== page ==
Now that they’re framed, mostly in second hand frames, I like them much more. Probably because I don’t have to worry as much about the 96 year old paper tearing or getting renegade glitter in my tea.
The paintings will go up on Friday and will remain in the Earth Fare cafe area through August. Hopefully at least a few of them will sell since that was kind of the whole point. That said, I don’t think these pieces are entirely separate from my “real” work and actually reflect on some interesting things that I had forgotten about.
One example: When I was a kid, I used to make a lot of collages. I didn’t intend for them to have socially critical meanings or set out thinking, “This will be funny”. I just made them. Later I’d look at them and think, “Oh, this is about _____” and I could see how they were a bit silly and angry all at once.
Coincidentally, I’ve been watching X-Men cartoons lately.
Today I finished the small group of paintings made specifically for display locally and, hopefully, for sale. There are people who say you shouldn’t ever make work just to make some money (or “sell-out”, as they prefer), but those are generally people who don’t have to worry about money. They change their tune when they get older or when the money runs out. Then they’re ready to stop painting pussies and throw a few lighthouses or dog portraits into the mix.
My hope is that when I’m doing this I can still manage to retain part of myself in the painfully safe and redundant imagery that one generally uses under these circumstances. It should be noted that I don’t necessarily think badly of people who like this kind of work. I’m painting some tropical flowers for my mom, as per her request, and I don’t do so begrudgingly or harboring some resentment because she doesn’t like me “real” work. It’s okay. Really. It’s just not what I want, it’s not what excites me.
In this particular instance, I focused on circus animals.
Tori Amos is pretty well known for her song Me and a Gun, inspired by her own rape, to the extent that some people only know her as “the chick who was raped”. (Side note: This is one of the reasons many women choose not to expose themselves as having been raped.) It’s easier to see things that way, I suppose.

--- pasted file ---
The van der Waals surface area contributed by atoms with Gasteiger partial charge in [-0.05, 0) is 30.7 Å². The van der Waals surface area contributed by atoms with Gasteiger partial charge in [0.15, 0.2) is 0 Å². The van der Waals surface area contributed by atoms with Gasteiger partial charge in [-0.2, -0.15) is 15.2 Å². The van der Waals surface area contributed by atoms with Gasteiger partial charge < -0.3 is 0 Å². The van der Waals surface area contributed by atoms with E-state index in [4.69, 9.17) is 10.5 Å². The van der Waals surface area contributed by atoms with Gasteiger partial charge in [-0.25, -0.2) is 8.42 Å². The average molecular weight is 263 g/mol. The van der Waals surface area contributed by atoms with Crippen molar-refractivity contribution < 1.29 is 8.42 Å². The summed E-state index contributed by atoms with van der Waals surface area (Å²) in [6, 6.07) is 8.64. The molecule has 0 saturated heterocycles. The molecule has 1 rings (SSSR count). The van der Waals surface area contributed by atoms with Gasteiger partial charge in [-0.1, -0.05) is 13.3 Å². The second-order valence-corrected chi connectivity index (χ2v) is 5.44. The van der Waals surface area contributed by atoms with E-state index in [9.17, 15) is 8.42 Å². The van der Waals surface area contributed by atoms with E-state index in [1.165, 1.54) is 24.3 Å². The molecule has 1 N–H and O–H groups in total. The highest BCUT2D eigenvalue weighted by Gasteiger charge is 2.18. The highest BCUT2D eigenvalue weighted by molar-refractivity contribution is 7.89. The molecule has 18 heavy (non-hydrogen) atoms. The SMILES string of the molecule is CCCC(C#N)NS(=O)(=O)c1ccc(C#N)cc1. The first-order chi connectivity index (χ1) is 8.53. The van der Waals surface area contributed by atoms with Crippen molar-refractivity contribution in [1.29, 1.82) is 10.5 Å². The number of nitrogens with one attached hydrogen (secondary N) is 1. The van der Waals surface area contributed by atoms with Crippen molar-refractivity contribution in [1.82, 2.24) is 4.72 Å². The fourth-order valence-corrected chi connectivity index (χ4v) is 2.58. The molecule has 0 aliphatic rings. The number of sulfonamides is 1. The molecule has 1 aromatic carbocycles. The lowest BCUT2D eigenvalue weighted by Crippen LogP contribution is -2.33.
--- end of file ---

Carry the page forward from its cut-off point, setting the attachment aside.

This version is very quiet and expresses a delicate sadness and strength, barely indicative of the courage required to sing such a song and share it with so many people. But, as she says, “I must get out of this”.
A few years ago Tori started performing Me and a Gun in a much angrier, aggressive manner. At one point she has a knife and at another point she has a gun. I don’t like the gun portion because it seems less potent and unnecessary. Yes, the song is about a gun and not a knife, but the knife functions better in her hands. Perhaps because she was actually raped by a man with a knife? I don’t know.
The point is that anger is less acceptable in female victims than sadness. I have experienced this personally when attempting to express my feelings regarding sexual assault. It’s not that I believe perpetual anger is good for people, but I believe that we have a right to our anger just as much as to our sadness.
I think that the female character in my project is holding onto anger because it’s more appealing to her than
being feeling like a victim, but she cannot help straddling both responses. And in the midst of this, there are still other questions. And doubts.
I had a dream not too long ago that I was performing on a stage for a handful of men and one woman. Over the course of my performance, I became more and more changed – seaweed, barnacles, shells, crabs, octopus. They were all over me. Most of the men didn’t seem to see it. Or I assumed they didn’t because they were still interested, giving me That Look. (But maybe they did. And maybe that’s why?) One of the men tried to intervene. I stood on stage after the performance, dripping sea water onto the hardwood stage, spot lite still on me. I watched him argue with the others.
I’m not off the hook either.